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Some of the world’s largest asset managers have moved to the sidelines heading into the final days of the US election, as the tightening race prompts volatile swings in stock, bond and currency markets.
Markets have swung rapidly as the race between Democrat Hillary Clinton and Republican Donald Trump has narrowed in several swing states. The benchmark S&P 500 has slipped as Mrs Clinton’s lead has deteriorated, suffering its longest losing streak since the 1980s on Friday.
The index has fallen 3.1 per cent since October 24, when Mrs Clinton’s odds of taking the White House were roughly 86 per cent, according to FiveThirtyEight, the influential site that calculates odds on the victor of the US election. Those odds fell to 65 per cent on Friday, although the pace of decline has slowed.
The tightening polls have proven a boost to gold, which enjoyed its best week since June, and have whipsawed the Mexican peso. The second-most traded emerging market currency has become a proxy for bets on the US election and has weakened alongside Mr Trump’s advance.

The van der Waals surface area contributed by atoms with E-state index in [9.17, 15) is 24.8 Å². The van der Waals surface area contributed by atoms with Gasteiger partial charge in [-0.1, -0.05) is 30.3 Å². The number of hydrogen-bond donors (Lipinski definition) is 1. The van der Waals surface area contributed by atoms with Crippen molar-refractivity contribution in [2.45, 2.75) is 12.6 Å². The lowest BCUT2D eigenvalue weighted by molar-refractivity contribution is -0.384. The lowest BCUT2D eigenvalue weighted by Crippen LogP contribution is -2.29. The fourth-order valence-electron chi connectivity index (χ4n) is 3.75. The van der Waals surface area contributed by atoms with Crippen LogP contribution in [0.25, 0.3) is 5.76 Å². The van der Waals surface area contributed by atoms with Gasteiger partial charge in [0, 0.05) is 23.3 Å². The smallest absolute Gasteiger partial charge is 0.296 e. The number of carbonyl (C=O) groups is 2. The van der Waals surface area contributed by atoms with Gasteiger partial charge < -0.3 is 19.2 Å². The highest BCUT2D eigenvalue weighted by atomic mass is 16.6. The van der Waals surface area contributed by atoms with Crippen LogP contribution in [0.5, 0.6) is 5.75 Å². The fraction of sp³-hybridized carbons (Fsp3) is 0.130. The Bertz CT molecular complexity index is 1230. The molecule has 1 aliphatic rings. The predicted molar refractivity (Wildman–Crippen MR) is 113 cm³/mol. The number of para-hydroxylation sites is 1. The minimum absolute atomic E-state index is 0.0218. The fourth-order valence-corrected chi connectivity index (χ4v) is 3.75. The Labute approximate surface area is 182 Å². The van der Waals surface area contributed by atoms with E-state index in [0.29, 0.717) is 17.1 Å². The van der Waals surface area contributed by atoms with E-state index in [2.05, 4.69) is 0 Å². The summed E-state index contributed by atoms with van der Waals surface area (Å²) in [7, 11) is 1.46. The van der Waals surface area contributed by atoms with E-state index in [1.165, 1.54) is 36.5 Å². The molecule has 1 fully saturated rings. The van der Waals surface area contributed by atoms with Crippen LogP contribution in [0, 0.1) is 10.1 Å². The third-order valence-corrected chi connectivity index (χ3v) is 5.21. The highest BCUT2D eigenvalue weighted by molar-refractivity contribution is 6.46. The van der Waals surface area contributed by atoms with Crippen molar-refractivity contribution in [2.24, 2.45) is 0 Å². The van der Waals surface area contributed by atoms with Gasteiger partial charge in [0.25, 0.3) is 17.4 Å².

“The move so far has been a flight to quality,” said Raman Srivastava, deputy chief investment officer at Standish Mellon Asset Management. “There is more worry about a less functional government.”
Investors curtailed their long and short positions in S&P 500 futures in the week to last Tuesday, and volatility has also climbed, with investors characterising the trading environment as shaky.
Robert Cohen, the director of global developed credit at DoubleLine Capital, said fixed income markets felt “heavier”.
“We are going away from a period of ferocious demand where you couldn’t elbow your way into this market,” he said. “That’s not the case now.”
Investors have piled into cash— money market funds counted their largest weekly inflows in three years — and safe-haven Treasuries, while cutting their exposure to stocks and low-rated corporate bonds as they ready for a volatile few days.
Giorgio Carlino, US multi-asset chief investment officer at Allianz, said the German asset manager had cut its long bets on the US dollar and emerging market stocks around the time.
“We’ve reduced the active positioning we had . . . to reduce the risk of being caught offside,” he said. “The market was discounting an easy Clinton win and again its not 70:30. It’s perhaps 52:48.”